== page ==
It’s a competitive world that we live in and to prepare students to thrive in the future, schools are constantly finding ways to raise the bar of achievement. But when students are already working hard, completing their homework and securing good grades, how can schools inspire them to really reach for the stars?
I think the key is to put the students in control of their achievement.
Knowing your strengths
It may seem an unusual approach, but it is one that is working for us here at Jerudong International School (JIS).
We wanted our motto – Achieving Excellence – to be more than simply words on a crest, so we embedded this ethos throughout the school by introducing self-assessment for the students. The children decide which level of learning is right for them, and which goals they should aim for – and their accuracy on what is appropriate for them has been remarkable.
I saw this in action only the other day, in a badminton lesson, where students selected which court they played on according to their ability in the sport. The students had a clear understanding of which level they had reached, and what they should be aiming for to improve their game.
‘Even for schools with a strong culture of academic attainment, there is much that can be done to help students drive their own achievement.’
Breaking down barriers
Looking around me at our beautiful campus here on the lush island of Borneo, where students from 55 different nationalities learn happily together, I am reminded of how fortunate we are to experience such diversity of culture, tradition and language.
However, one of the key roles for a school like ours is to ensure that language and cultural barriers do not stand in the way of a student achieving their full potential.
We have students who join us with a vast range of language abilities, and English could be their fourth or even fifth language, which can mean that they are initially quiet in class. Similarly, respect is very important to the Asian culture, and some children are reluctant to participate in discussions for fear of contradicting their teacher or classmates.
One way schools can address this is by encouraging students’ engagement and critical thinking by choosing different ways of developing these skills. I witnessed a debate on the question ‘is Batman a superhero?’ with some of our younger students and, as there was no right or wrong answer to the question, I could see that the children’s desire to share their thoughts transcended any worries about their English proficiency or other concerns.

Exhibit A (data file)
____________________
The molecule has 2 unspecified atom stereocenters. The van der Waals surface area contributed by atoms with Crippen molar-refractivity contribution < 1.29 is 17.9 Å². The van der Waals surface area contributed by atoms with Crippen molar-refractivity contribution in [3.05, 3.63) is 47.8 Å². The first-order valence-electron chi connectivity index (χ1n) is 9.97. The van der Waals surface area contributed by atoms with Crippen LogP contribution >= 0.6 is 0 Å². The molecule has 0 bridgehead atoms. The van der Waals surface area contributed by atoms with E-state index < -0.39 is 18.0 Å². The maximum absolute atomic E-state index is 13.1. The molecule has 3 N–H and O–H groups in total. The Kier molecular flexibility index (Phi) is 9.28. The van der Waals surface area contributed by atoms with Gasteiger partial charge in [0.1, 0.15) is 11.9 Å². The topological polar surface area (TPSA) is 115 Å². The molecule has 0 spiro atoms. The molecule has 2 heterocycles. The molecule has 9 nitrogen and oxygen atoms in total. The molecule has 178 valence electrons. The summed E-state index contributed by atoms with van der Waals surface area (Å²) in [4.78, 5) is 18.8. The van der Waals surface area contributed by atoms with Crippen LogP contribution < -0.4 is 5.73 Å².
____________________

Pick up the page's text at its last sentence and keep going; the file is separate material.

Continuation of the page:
Taking the initiative
Naturally, to encourage each child to reach their goals, schools need an effective way to track individual achievement, and to share this with students. In our case we monitor achievement using our SIMS management information system, which also helps us manage our exciting rewards programme.
It’s so often the case that once children reach Year 8, they start to lose interest in earning merits. But if you put the school’s reward system in the hands of the students, you may be surprised at how innovative they can be.
This happened with us, when our sixth formers proposed a new initiative called polio points. Each time a student performs well at school, they earn a merit in line with one of our school aims. When a full set of each of the six school aims is achieved, students are given a US dollar which goes towards vaccinating a child in the developing world against polio.
Announcing to the students at the end of the year that, as a result of their efforts, they have helped vaccinate 4,600 children against polio, was a proud moment.
Even for schools with a strong culture of academic attainment, there is much that can be done to help students drive their own achievement, and to prepare them for a successful and fulfilling future.
Jerudong School uses the management information system from SIMS Independent to help them drive achievement.